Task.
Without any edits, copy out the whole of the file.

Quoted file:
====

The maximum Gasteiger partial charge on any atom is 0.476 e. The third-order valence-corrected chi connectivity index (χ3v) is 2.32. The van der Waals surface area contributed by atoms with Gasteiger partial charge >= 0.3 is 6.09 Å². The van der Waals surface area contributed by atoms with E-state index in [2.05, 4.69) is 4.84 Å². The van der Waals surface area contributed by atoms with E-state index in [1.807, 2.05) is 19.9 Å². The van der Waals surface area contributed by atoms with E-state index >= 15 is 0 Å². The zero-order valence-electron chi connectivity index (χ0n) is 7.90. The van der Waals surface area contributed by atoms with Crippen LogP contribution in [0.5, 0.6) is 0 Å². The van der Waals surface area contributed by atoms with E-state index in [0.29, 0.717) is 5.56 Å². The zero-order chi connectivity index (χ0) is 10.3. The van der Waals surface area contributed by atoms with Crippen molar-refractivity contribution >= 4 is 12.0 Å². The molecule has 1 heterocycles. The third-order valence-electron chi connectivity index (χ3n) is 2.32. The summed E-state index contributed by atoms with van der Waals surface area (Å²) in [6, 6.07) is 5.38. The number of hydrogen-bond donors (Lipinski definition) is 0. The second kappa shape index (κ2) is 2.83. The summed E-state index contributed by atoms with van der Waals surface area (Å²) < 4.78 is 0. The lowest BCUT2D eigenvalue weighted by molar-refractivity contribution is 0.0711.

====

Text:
The maximum Gasteiger partial charge on any atom is 0.476 e. The third-order valence-corrected chi connectivity index (χ3v) is 2.32. The van der Waals surface area contributed by atoms with Gasteiger partial charge >= 0.3 is 6.09 Å². The van der Waals surface area contributed by atoms with E-state index in [2.05, 4.69) is 4.84 Å². The van der Waals surface area contributed by atoms with E-state index in [1.807, 2.05) is 19.9 Å². The van der Waals surface area contributed by atoms with E-state index >= 15 is 0 Å². The zero-order valence-electron chi connectivity index (χ0n) is 7.90. The van der Waals surface area contributed by atoms with Crippen LogP contribution in [0.5, 0.6) is 0 Å². The van der Waals surface area contributed by atoms with E-state index in [0.29, 0.717) is 5.56 Å². The zero-order chi connectivity index (χ0) is 10.3. The van der Waals surface area contributed by atoms with Crippen molar-refractivity contribution >= 4 is 12.0 Å². The molecule has 1 heterocycles. The third-order valence-electron chi connectivity index (χ3n) is 2.32. The summed E-state index contributed by atoms with van der Waals surface area (Å²) in [6, 6.07) is 5.38. The number of hydrogen-bond donors (Lipinski definition) is 0. The second kappa shape index (κ2) is 2.83. The summed E-state index contributed by atoms with van der Waals surface area (Å²) < 4.78 is 0. The lowest BCUT2D eigenvalue weighted by molar-refractivity contribution is 0.0711.